I enter the building and am greeted by a guy who ushers me into the main room and seats me next to a “buddy” to look after me. There’s a guy talking on the stage, digging into a passage from the bible, and leading some Q&A about it. This goes on for a while, again, using the bible as proof of the bible which, as I said, I don’t really get. The passage being studied was focused on how we should all be obedient and subservient to God, sorry, Jehovah, and that we need to live good clean lives without sin. They went on to explain that if we have friends or know people who don’t live good clean lives without sin then we need to break ties with them and cut them out of our lives. Because God loves everyone; but those people, not so much. Moreover, what do you do if you’re the one not living the good clean life? How do I cut myself out of my own life?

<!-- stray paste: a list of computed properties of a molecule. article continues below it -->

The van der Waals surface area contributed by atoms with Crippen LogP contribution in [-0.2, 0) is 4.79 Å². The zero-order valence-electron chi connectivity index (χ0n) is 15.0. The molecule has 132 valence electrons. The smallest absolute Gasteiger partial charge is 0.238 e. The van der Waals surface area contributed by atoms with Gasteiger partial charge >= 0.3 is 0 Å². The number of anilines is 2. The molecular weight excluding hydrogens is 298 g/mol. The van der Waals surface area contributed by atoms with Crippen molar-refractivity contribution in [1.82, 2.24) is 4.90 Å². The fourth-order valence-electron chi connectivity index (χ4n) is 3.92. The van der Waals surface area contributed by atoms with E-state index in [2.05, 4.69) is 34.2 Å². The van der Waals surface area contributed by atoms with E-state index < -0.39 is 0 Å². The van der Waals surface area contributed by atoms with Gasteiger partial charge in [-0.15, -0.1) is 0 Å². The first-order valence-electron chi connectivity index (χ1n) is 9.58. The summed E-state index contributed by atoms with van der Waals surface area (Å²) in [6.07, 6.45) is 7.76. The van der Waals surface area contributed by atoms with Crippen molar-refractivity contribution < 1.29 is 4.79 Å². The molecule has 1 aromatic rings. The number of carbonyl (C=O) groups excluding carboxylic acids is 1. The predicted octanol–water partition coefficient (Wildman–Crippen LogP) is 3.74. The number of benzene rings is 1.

This discussion was followed by something I didn’t expect… some role playing about what to do on the “second return visit”. You know when you get a knock on the door from your friendly Jehovah’s Witnesses? That scenario does not just happen, it is very well rehearsed. At this meeting they were practising what to say and how to handle the conversation when they return to talk with you for the second time. What to say, what questions to ask, how to respond to objections, etc. It was like a well designed sales course. There was a structured set of notes, supporting videos, and a whole curriculum to follow in executing these door to door visits. Many of these resources are illustrated with what can only be described as “Jehovah’s Witness art”, which is mostly full of happy looking white people in a 1950s Disney movie, living the happy shiny life God made for them. I applaud them on being so organised, gosh darn it, I just didn’t expect that.